Here's an idea, how about providing residents free parking permits and then penalising those who are allegedly causing the real problems, "visitors and workers using them for parking rather than the pay and display town car parks." Admittedly I haven't considered visitors to the residents or the finer points of how to role this out, however, wouldn't this be a better place to start the debate over parking on these streets, rather than penalise those who live there? DonnieDarko
  • Score: 9

6:47pm Wed 5 Feb 14

Russell Eden says...

DonnieDarko wrote:
Here's an idea, how about providing residents free parking permits and then penalising those who are allegedly causing the real problems, "visitors and workers using them for parking rather than the pay and display town car parks."

Admittedly I haven't considered visitors to the residents or the finer points of how to role this out, however, wouldn't this be a better place to start the debate over parking on these streets, rather than penalise those who live there?
I'd quite like to see permits and can agree with DonnieDarko. How about the first one being free, and then charging for subsequent ones on an increasing scale?
[quote][p][bold]DonnieDarko[/bold] wrote: Here's an idea, how about providing residents free parking permits and then penalising those who are allegedly causing the real problems, "visitors and workers using them for parking rather than the pay and display town car parks." Admittedly I haven't considered visitors to the residents or the finer points of how to role this out, however, wouldn't this be a better place to start the debate over parking on these streets, rather than penalise those who live there?[/p][/quote]I'd quite like to see permits and can agree with DonnieDarko. How about the first one being free, and then charging for subsequent ones on an increasing scale? Russell Eden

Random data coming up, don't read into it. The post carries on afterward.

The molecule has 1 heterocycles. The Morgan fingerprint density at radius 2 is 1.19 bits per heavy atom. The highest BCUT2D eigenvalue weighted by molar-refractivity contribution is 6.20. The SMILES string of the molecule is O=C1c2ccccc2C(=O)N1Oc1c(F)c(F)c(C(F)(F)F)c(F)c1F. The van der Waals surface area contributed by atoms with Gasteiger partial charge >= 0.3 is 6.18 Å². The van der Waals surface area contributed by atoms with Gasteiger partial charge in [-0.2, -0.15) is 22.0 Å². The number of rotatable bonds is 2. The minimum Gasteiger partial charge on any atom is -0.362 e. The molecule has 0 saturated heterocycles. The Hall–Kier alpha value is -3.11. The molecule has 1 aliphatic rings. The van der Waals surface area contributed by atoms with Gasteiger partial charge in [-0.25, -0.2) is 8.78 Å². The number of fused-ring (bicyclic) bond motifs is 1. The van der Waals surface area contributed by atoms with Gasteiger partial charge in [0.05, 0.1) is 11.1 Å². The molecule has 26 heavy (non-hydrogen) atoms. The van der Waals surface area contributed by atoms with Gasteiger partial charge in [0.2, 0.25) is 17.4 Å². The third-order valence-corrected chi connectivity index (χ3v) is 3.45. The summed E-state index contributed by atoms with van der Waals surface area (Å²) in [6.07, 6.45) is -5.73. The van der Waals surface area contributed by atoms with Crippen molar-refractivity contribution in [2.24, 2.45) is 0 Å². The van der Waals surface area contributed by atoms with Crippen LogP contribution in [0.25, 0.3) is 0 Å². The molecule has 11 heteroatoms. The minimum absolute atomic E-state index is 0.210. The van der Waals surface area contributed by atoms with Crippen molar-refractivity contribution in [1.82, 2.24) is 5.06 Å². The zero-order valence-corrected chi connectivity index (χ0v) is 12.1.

• Score: 1

11:55am Thu 6 Feb 14

Greetwolf says...

ice3582 wrote:
Is this some sort of joke.
I have Three cars in my household and i park two of them on my drive and i have no choice to park the third one outside my house.
First of all i am lucky enough to have a double drive. I live in Heath Street and most houses do not have a driveway and have no option to park in the Street outside there house.
Secondly are you going to be charging all the parents to park in the surrounding area of Greenfield Primary School.
This is a ludicrous idea, i am most certain that other readers think the same also.!!!
This is the irony. People who buy too many cars to fit the house they bought, then complain about a lack of space. Then they have the cheek to complain about parents dropping kids off at a school that's been there for 100 years before they were here.
It's not the neighbourhoods fault is it....and your house hasn't got smaller since you bought your 3 cars assumedly?